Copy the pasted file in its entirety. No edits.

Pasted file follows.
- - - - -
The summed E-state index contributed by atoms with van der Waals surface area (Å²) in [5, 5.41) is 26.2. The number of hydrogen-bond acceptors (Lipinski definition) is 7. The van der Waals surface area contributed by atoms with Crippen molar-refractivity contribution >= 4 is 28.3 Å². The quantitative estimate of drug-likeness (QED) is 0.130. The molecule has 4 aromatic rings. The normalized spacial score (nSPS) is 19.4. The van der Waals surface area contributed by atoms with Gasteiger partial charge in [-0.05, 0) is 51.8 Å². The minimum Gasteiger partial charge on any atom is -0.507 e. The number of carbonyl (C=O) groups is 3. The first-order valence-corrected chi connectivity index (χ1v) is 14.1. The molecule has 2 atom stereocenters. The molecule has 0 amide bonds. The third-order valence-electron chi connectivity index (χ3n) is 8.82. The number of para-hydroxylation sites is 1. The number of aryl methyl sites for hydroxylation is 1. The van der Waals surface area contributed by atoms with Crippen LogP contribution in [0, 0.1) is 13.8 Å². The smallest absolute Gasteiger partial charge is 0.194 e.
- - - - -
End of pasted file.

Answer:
The summed E-state index contributed by atoms with van der Waals surface area (Å²) in [5, 5.41) is 26.2. The number of hydrogen-bond acceptors (Lipinski definition) is 7. The van der Waals surface area contributed by atoms with Crippen molar-refractivity contribution >= 4 is 28.3 Å². The quantitative estimate of drug-likeness (QED) is 0.130. The molecule has 4 aromatic rings. The normalized spacial score (nSPS) is 19.4. The van der Waals surface area contributed by atoms with Gasteiger partial charge in [-0.05, 0) is 51.8 Å². The minimum Gasteiger partial charge on any atom is -0.507 e. The number of carbonyl (C=O) groups is 3. The first-order valence-corrected chi connectivity index (χ1v) is 14.1. The molecule has 2 atom stereocenters. The molecule has 0 amide bonds. The third-order valence-electron chi connectivity index (χ3n) is 8.82. The number of para-hydroxylation sites is 1. The number of aryl methyl sites for hydroxylation is 1. The van der Waals surface area contributed by atoms with Crippen LogP contribution in [0, 0.1) is 13.8 Å². The smallest absolute Gasteiger partial charge is 0.194 e.